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Irene Yang, BEng Mgt '01, MBA

Electrical Engineering | From a wide range of interests to a job with many angles

From a wide range of interests to a job with many angles

Most people will say that their undergraduate days played a big role in shaping their lives and futures. But Irene Yang takes that one step further, offering three pretty specific examples.

Along with earning the electrical engineering & management degree that would launch her into the world of high-tech to start her career, Yang also met her husband Stephen Yang at McMaster.

And, in 1999, she took part in an exchange program with Singapore’s Nanyang Technological University that included an internship with Motorola.

“It was my first overseas plane ride and the exchange exposed me to studying living and working abroad,” says Yang, whose career has since taken her to jobs in Japan, Thailand, China, Brazil and cities across Canada and the United States.

“It was eye-opening, but the year was amazing and life-changing.”

Along with spanning three continents, Yang’s career has included both engineering roles and business responsibilities.

After graduation she worked in the tech industry, eventually holding global leadership roles in semiconductors product management and strategic marketing with AMD.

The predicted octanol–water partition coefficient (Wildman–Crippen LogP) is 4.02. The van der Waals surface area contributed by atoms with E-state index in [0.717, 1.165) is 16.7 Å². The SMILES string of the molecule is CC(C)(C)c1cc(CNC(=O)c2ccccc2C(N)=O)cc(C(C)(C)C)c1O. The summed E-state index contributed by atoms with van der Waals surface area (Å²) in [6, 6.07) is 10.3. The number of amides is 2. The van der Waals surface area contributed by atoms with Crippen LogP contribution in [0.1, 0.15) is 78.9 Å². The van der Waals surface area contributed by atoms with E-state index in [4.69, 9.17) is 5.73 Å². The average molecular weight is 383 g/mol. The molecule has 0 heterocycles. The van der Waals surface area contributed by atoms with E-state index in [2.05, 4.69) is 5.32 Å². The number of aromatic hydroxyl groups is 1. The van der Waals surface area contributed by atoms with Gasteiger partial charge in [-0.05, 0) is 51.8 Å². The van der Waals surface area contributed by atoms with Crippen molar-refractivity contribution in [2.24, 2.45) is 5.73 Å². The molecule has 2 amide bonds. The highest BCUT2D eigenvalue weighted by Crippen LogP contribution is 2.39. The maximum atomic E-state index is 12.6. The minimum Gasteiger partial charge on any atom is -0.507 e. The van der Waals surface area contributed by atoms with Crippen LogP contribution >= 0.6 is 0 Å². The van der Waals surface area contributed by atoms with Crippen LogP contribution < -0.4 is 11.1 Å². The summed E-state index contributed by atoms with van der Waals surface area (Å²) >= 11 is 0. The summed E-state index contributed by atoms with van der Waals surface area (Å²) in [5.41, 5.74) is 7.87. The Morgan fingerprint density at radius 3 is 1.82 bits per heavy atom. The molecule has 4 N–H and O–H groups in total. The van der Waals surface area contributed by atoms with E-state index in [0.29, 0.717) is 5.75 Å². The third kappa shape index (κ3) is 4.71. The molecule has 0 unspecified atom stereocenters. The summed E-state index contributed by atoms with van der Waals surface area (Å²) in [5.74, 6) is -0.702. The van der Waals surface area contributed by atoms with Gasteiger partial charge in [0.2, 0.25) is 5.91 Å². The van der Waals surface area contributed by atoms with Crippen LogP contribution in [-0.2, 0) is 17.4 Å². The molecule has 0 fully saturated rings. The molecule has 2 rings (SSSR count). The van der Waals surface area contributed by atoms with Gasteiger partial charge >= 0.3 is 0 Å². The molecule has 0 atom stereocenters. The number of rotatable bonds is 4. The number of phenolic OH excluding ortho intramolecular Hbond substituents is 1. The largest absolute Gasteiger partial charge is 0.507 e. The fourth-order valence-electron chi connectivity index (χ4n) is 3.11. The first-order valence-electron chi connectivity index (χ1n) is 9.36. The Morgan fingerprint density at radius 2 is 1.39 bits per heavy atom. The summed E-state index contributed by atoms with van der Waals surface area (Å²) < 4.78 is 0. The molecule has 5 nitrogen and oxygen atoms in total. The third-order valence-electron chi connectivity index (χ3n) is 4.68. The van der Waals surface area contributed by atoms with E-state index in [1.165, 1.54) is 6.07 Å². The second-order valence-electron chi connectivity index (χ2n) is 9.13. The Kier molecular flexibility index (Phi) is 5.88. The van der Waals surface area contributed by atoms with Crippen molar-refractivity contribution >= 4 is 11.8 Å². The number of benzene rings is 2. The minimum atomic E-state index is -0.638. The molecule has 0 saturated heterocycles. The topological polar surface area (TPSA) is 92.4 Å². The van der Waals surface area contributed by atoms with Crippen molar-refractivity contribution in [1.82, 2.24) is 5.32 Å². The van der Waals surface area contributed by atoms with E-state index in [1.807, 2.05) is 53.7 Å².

She also earned an MBA and her master’s degree in electrical engineering and computer science from MIT.

She then shifted to a role in management consulting with McKinsey before joining global chemical giant BASF about 8 years ago.

As Director of Business Development and Innovation for BASF Canada, Yang leads sales and new business development, plus everything innovation – from digital marketing and e-commerce to startup and university research partnerships.

“I am involved with a broad range of industries including cosmetics, automotive, aerospace, oil and gas, mining, plastics, and batteries and electronic materials,” she says.

It’s a job that fits well with her broad range of interests and the variety of skills she’s developed over the last two decades.

“The future of innovation involves sustainability and inclusion of different backgrounds,” she says.

Her advice to students is to stay agile and seek resilience.

“Try things before ruling them out,” she says. “Be open-minded and embrace change, whether it is a different role, company, industry or location.

“But at the same time, try things out long enough so there is learning and experience. Don't give up too early.”

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